Older generations remember Her Majesty setting out at 8 am each morning to visit the communities that had been bombed the night before. On that basis, Her Majesty was a worthy holder of the office of Lord Warden, a position that Winston Churchill assumed in the 1940s. The cinque ports were historically the front line in the defence of the realm, and for Her Majesty to be our Lord Warden was a great honour for us.
Our links in Hastings and Rye and in the whole of the confederation go back much further than that. It is 65 years since the barons of the cinque ports attended Her Majesty's coronation. The ritual of carrying a canopy over the king's head at the coronation was abandoned in the 19th century and the privilege granted to the barons of the cinque ports to carry it was lost, but Edward VII directed that the barons should always be invited to such celebrations and, I fear, such events as next Tuesday's.
Thus it was that our links with Her Majesty started early. It was entirely appropriate, none the less, that her inspiration in the war was why she was appointed Lord Warden. Many of her friends have said that within her sense of fun, there was a ring of steel. So it was with her association with us. In her enjoyment of her annual cinque ports picnic, there was a sterner association. We have always been the front line in a purpose to which she gave vital years of her lifethe defence of our realm.
The next duties of the barons will be a sad one, but in attending the funeral service next Tuesday, they will represent the affections of the people of the cinque ports towns and their pride in their association with this woman of duty.
Mr. Nicholas Soames (Mid-Sussex): I want to speak only briefly as the House this day records its tributes to Queen Elizabeth. To my eternal good fortune, I had the great privilege and joy of knowing Her Majesty for a little over 40 years.
I want to testify to the oneness of Her Majesty's character. Whoever people were, whatever their age, whatever they did or wherever they came from, the Queen Mother was always the same to everyone. Her completely natural personality and her sparkling wit and charm truly put all who met her at their ease.
As the Prince of Wales said two nights ago in his most moving tribute to his grandmother, she was indeed indomitable, tireless, wise and loving, with a unique natural grace and understanding of the British character. She had, as well, an infectious optimismjust as well, given her love of national hunt racingand was one of those rare people able to span the generations.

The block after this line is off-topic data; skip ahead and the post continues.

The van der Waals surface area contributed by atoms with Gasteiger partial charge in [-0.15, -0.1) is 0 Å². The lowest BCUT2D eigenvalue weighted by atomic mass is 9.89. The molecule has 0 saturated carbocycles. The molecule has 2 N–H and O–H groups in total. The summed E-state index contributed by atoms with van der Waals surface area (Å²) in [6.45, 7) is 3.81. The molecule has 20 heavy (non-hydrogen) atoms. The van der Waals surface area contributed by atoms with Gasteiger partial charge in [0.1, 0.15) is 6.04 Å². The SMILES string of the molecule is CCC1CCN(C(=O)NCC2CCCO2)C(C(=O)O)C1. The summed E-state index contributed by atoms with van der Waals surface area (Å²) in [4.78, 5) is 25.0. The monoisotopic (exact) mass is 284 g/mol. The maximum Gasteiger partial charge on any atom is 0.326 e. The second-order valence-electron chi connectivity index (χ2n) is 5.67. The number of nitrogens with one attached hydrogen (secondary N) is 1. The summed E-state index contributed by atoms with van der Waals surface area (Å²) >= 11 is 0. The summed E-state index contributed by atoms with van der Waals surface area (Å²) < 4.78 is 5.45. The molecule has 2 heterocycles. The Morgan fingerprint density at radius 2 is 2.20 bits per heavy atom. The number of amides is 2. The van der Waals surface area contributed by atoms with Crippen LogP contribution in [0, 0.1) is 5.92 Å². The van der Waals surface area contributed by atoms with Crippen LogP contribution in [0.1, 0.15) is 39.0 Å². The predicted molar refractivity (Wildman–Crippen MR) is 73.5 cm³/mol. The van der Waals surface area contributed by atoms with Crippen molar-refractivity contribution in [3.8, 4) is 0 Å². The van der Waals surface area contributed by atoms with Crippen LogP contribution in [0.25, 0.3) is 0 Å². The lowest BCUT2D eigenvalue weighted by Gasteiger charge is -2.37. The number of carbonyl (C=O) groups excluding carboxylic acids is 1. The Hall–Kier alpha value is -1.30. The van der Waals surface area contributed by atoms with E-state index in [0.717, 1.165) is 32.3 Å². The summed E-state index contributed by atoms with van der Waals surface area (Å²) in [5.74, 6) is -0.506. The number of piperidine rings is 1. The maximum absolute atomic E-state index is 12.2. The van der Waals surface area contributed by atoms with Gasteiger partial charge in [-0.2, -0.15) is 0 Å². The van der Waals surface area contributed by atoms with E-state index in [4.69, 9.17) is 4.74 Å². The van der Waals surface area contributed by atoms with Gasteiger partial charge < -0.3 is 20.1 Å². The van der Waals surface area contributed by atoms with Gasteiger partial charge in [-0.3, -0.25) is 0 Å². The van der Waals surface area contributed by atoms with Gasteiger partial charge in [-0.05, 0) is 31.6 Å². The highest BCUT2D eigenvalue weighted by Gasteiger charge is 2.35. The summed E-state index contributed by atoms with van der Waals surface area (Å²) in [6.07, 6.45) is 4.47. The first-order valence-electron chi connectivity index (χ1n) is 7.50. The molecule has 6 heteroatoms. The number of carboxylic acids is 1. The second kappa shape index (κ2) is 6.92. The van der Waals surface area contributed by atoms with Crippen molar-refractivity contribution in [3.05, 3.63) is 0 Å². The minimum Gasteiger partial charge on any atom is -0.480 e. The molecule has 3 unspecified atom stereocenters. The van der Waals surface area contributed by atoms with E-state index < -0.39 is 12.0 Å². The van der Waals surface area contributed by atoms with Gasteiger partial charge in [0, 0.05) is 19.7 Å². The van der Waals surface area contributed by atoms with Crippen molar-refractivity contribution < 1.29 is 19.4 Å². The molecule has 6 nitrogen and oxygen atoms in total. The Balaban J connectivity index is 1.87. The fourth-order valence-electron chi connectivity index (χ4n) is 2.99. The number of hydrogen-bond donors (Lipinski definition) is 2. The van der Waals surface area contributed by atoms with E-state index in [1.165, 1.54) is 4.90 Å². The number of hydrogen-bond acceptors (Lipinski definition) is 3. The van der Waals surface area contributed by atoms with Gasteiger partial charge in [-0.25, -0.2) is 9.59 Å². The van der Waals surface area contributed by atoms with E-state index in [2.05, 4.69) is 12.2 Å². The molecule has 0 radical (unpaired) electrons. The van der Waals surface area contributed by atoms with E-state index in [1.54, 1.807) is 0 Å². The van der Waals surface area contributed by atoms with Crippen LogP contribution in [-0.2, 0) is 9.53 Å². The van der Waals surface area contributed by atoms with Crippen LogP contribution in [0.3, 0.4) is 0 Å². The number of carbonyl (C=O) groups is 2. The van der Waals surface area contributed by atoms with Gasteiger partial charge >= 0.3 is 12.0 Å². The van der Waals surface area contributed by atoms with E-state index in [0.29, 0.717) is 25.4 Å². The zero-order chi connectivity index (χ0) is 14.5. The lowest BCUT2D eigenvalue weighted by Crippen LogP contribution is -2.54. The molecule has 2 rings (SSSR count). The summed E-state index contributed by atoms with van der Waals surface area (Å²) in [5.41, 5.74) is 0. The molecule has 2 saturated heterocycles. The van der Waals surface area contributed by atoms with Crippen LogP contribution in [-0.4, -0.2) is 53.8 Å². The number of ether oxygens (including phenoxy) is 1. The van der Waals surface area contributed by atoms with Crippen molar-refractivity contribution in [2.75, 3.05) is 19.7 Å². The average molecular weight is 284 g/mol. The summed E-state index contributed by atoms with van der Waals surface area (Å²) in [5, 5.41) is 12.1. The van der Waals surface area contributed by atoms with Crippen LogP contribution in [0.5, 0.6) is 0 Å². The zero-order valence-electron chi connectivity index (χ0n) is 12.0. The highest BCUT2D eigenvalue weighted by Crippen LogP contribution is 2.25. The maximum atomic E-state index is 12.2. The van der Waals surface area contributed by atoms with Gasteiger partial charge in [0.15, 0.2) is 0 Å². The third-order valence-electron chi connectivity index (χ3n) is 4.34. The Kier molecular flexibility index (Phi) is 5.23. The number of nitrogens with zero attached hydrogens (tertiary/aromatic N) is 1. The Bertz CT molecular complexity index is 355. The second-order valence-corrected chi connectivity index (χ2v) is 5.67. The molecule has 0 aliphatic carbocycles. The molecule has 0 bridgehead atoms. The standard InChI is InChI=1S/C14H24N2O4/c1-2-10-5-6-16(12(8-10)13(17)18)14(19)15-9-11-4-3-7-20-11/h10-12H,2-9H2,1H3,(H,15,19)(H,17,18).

What a life it wasborn in the reign of Queen Victoria, the Queen Mother was married to the last King Emperor and was the first non-royal Queen Consort since Catherine Parr in the 16th century. She lived in two centuries and through two fearful wars, in the first of which she lost her brother, Fergus Bowes Lyon, an officer of the Black Watch, at the battle of Loos in 1915. That event marked her for the rest of her life.
It was the telescope of history that gave the Queen Mother such perception, wisdom and experience. She lived in the reigns of six monarchs and through a period of the most profound social, technological and economic change. Yet she never lost her bearings, fortified and sustained as she was by the discipline of her Christian faith and by her strong principles. She wrote, in the foreword to "An Anthology of Assurance", a book by Lady Elizabeth Basset, one of her ladies in waiting:
The Queen Mother's affection, admiration and respect for the armed forces, and her robust defence of all military traditions, bound her closely to all three services, particularly to their old comrades. She caused me some testing moments when I was Minister of State for the Armed Forces when she kindly, but very firmly, let me know, in no uncertain manner, of her concern about or even disapproval of some cut or amalgamation proposed by the wicked Government.
The Queen Mother's loyalty towards and support for all her regiments, and her naval and air force affiliations, were, and will remain, of the most profound importance and encouragement to all who deeply value and cherish an historic connection of which they will for ever be extremely proud.
Queen Elizabeth loved life, but she was also a symbol, for all generations, of courage and endurance in peace and war, of truth and gentleness and constancy to duty. In Kipling's words, she did indeed walk with Kings, but yet retained the common touch. With her passing, someone very special, splendid and unique has gone out of all our lives for ever. Truly, it can be said of Queen Elizabeth the Queen Mother that we shall never see her like again.